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View Diary: Is Thorium the Key to a Nuclear Renaissance? (95 comments)

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  •  nuclear waste from 60 years of your treasured (1+ / 0-)
    Recommended by:
    splashy

    industry does indeed guarantee that nuclear isn't going away any time soon, not even in terms of geological time.  

    So you're in Japan right now right?  Helping to save your industry?  

    You've spent all day on site at Fukushima doing whatever you can to help out right?

    You helped to install those new water gauges right?  How many reactors have you gotten done so far?    

    You also helped plug the holes in the bottom of the containment vessels right?  Were you able to do that before ALL of the molten fuel fell through?

    What?  You're just sitting on your hypocritical ass, shilling for the dumbest fucking industry on earth, UNWILLING TO PUT YOUR MONEY WHERE YOUR MOUTH IS.

    Go to Fukushima and make a fucking a difference or shut the fuck up.

    “The unleashed power of the atom has changed everything save our modes of thinking, and thus we drift toward unparalleled catastrophe.” – Einstein (1946)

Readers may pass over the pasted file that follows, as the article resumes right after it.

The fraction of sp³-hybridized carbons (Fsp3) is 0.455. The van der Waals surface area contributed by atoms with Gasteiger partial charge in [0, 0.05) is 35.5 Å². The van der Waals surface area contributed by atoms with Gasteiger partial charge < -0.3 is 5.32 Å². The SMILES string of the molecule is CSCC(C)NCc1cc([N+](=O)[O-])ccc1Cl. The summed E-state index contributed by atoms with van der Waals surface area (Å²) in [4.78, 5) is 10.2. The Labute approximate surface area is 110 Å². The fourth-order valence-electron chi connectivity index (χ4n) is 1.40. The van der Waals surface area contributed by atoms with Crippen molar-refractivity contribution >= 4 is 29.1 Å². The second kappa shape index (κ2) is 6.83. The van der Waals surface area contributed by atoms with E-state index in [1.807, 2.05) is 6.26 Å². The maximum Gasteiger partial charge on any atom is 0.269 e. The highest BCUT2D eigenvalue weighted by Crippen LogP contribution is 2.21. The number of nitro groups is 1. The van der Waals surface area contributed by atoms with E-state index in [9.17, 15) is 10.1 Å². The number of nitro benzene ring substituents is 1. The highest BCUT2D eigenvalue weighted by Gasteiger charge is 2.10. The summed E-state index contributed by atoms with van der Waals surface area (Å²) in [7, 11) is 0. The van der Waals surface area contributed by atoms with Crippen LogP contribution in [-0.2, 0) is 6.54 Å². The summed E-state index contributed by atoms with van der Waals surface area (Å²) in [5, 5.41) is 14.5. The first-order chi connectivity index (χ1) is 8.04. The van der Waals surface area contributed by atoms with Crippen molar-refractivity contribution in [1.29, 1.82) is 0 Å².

by Earth Ling on Tue May 17, 2011 at 08:23:34 PM PDT

    [ Parent ]

    •  This is too strong, my apologies (3+ / 0-)
      Recommended by:
      Russgirl, Andhakari, Joieau

      I should simply point out the hypocrisy of you here shilling for nuke instead of putting your money where your mouth is.

      Sorry for telling you to shut the fuck up.  

      “The unleashed power of the atom has changed everything save our modes of thinking, and thus we drift toward unparalleled catastrophe.” – Einstein (1946)

      by Earth Ling on Tue May 17, 2011 at 08:29:45 PM PDT

      [ Parent ]

    •  The permanance of nuclear waste is overblown (0+ / 0-)

      While the half-life of nuclear waste is, indeed, a long time.  The volume is relatively small and much easier to manage than other dangerous industrial wastes.  There's also a reasonable chance that the next couple hundred years of technology will improve our ability to work with it.  We've learned a lot since 1800, I suspect we'll look pretty primative to the people of 2200.

      The thing about half-life is that radioactive materials have one.  We routinely put lead and other heavy metals into the enviornment that are forever.  Elements have no half life.

      And, of course, the promise of Thorium is that it is much safer than Uranium -- which in spite of Chernobyl and Fukushima is still safer than the massive damage caused by burning coal and oil.

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